Philadelphia's Chinatown's Fight for Survival: Movement for Social Justice
Exploring Nativism in Pennsylvania is a cross-curricular lesson plan that explores anti-immigrant sentiment and stereotyping during the 19th century. Using the Irish as a case study, students learn about the reasons nativism emerges in American life, and how they can apply the lessons of history to critically understand and contextualize attitudes toward immigrants today.
How does continuity and change within Pennsylvania history influence your community today?
How has social disagreement and collaboration been beneficial to Pennsylvania society?
Textual evidence, material artifacts, the built environment, and historic sites are central to understanding the history of Pennsylvania.
Conflict and cooperation among social groups, organizations, and nation-states are critical to comprehending society in the Pennsylvania. Domestic instability, ethnic and racial relations, labor relation, immigration, and wars and revolutions are examples of social disagreement and collaboration.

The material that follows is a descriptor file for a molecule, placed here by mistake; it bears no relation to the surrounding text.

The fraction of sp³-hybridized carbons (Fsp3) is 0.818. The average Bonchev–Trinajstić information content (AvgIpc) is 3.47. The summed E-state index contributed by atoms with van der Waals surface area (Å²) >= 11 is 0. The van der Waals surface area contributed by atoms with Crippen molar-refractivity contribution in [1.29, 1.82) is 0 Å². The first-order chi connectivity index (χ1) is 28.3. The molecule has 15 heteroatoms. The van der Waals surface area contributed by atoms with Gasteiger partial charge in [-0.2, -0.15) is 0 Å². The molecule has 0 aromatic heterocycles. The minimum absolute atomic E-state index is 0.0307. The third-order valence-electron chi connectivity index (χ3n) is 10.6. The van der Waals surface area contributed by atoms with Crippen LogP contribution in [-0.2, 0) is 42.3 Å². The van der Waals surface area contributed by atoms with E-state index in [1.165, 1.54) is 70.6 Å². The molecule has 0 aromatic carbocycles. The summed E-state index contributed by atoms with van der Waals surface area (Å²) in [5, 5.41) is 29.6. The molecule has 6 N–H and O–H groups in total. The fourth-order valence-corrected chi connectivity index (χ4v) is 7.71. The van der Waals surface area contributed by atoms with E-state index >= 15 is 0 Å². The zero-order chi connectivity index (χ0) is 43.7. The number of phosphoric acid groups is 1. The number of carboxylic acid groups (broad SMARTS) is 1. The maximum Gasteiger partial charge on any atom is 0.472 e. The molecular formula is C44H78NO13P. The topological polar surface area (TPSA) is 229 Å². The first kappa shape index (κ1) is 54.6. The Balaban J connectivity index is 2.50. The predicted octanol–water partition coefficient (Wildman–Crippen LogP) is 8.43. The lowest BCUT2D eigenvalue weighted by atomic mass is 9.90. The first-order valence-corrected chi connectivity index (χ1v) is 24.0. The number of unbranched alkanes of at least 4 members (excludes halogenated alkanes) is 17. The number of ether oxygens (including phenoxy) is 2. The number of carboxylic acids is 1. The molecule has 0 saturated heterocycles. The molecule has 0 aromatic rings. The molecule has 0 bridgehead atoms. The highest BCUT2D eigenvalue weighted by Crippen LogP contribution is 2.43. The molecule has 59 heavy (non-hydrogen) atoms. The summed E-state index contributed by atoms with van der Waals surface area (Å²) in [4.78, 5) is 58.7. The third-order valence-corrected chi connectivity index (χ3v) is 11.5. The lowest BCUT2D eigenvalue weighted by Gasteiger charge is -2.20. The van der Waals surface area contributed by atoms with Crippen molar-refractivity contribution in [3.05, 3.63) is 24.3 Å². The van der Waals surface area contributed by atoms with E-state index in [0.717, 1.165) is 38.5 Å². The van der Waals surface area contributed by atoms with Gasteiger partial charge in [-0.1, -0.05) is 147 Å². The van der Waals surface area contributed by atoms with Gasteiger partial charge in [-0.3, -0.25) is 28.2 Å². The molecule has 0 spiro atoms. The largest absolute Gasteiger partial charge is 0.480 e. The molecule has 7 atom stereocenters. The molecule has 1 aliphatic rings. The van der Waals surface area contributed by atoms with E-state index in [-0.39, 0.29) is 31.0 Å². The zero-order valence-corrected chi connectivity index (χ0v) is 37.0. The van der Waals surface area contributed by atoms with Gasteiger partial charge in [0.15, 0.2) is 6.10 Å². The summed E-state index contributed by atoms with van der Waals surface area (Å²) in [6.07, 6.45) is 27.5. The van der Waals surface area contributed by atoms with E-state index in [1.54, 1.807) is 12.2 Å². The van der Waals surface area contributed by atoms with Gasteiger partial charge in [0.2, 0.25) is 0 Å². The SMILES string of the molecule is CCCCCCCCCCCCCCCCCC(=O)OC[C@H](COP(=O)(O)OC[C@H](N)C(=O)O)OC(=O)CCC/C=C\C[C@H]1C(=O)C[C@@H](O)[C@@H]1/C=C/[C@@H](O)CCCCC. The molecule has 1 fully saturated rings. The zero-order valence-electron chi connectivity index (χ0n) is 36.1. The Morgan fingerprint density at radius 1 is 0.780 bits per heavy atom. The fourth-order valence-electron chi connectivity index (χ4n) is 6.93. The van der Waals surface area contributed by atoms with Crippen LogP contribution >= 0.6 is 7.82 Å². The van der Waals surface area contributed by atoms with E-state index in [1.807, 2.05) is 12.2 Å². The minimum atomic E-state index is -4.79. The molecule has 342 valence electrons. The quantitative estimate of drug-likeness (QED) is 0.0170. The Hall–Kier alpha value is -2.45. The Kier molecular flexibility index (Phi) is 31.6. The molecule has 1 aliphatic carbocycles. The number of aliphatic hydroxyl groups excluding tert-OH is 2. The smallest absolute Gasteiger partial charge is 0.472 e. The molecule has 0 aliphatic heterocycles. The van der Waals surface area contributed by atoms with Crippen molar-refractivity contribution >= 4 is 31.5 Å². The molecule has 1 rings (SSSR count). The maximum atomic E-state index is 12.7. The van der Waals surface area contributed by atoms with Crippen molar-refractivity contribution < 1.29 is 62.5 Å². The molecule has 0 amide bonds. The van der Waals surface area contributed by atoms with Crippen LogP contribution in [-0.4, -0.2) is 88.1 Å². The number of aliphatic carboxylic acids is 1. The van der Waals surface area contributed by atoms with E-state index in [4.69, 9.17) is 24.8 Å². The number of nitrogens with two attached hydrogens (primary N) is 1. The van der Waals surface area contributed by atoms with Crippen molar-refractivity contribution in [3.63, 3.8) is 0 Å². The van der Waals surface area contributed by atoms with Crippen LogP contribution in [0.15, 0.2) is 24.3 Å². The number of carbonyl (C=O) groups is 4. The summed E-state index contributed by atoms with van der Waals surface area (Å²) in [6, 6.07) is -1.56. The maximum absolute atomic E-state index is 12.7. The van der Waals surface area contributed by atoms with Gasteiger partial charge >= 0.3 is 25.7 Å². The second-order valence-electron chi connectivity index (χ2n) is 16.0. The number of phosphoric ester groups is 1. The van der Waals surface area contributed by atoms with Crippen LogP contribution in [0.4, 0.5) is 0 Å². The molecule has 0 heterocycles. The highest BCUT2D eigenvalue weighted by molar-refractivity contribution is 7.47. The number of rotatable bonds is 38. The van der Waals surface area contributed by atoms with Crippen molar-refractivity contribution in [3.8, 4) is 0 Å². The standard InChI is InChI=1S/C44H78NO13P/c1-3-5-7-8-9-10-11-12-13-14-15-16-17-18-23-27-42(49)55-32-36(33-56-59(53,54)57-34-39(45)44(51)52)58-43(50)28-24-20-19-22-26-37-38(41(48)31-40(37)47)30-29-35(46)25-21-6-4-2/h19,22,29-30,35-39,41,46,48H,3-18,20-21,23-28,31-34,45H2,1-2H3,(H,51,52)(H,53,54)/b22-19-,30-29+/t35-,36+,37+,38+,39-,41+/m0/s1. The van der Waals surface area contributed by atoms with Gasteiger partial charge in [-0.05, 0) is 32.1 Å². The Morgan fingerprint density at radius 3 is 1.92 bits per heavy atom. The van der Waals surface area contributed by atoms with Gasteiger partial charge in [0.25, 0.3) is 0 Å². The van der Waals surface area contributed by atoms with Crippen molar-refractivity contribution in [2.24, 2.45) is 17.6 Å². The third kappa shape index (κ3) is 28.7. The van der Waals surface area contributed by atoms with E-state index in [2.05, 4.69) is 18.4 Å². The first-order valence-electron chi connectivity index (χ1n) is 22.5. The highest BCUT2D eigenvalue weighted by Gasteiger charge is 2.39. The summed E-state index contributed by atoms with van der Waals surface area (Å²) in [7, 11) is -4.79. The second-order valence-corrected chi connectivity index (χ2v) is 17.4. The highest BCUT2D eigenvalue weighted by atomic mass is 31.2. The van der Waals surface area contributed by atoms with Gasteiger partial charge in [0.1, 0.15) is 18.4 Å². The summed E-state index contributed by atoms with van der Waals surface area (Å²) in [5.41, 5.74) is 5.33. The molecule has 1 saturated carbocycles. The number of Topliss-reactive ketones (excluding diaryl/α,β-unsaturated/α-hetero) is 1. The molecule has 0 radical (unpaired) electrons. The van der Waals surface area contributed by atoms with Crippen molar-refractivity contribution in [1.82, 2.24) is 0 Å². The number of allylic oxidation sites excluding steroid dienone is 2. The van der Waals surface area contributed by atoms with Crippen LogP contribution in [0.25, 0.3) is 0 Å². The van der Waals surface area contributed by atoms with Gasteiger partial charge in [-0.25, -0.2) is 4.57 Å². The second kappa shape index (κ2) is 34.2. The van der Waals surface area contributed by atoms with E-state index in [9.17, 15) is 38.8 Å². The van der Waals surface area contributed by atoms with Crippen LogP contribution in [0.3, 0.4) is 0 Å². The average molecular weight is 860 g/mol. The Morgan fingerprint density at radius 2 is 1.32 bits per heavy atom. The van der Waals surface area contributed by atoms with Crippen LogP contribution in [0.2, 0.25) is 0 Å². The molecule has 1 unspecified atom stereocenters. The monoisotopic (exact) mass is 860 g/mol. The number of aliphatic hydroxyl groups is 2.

Synthesize a rationale for the study of individuals in Pennsylvania history.
Analyze a primary source for accuracy and bias and connect it to a time and place in Pennsylvania.
Summarize how conflict and compromise in Pennsylvania history impact contemporary society.
Grade student-generated material from Lesson 2. Students could be graded on accuracy, creativity, participation/involvement, clarity, etc.
Have students orally debate or write a paper comparing and contrasting ethnic tensions and violence in Philadelphia today with that of the 1840s. They may compare current news accounts to the primary sources in Lesson 2 to substantiate their claims
This unit was created with funding from the Pennsylvania Department of Education, the Lindback Foundation, the Dolfinger-McMahon Foundation, William Penn Foundation, the National Underground Railroad Network to Freedom, and the Pennsylvania Abolition Society.
About the Author
This lesson was created by Kathryn Wilson. Updated for SAS by Casey B. Wernick and Amy Seeberger, Education Interns, Historical Society of Pennsylvania.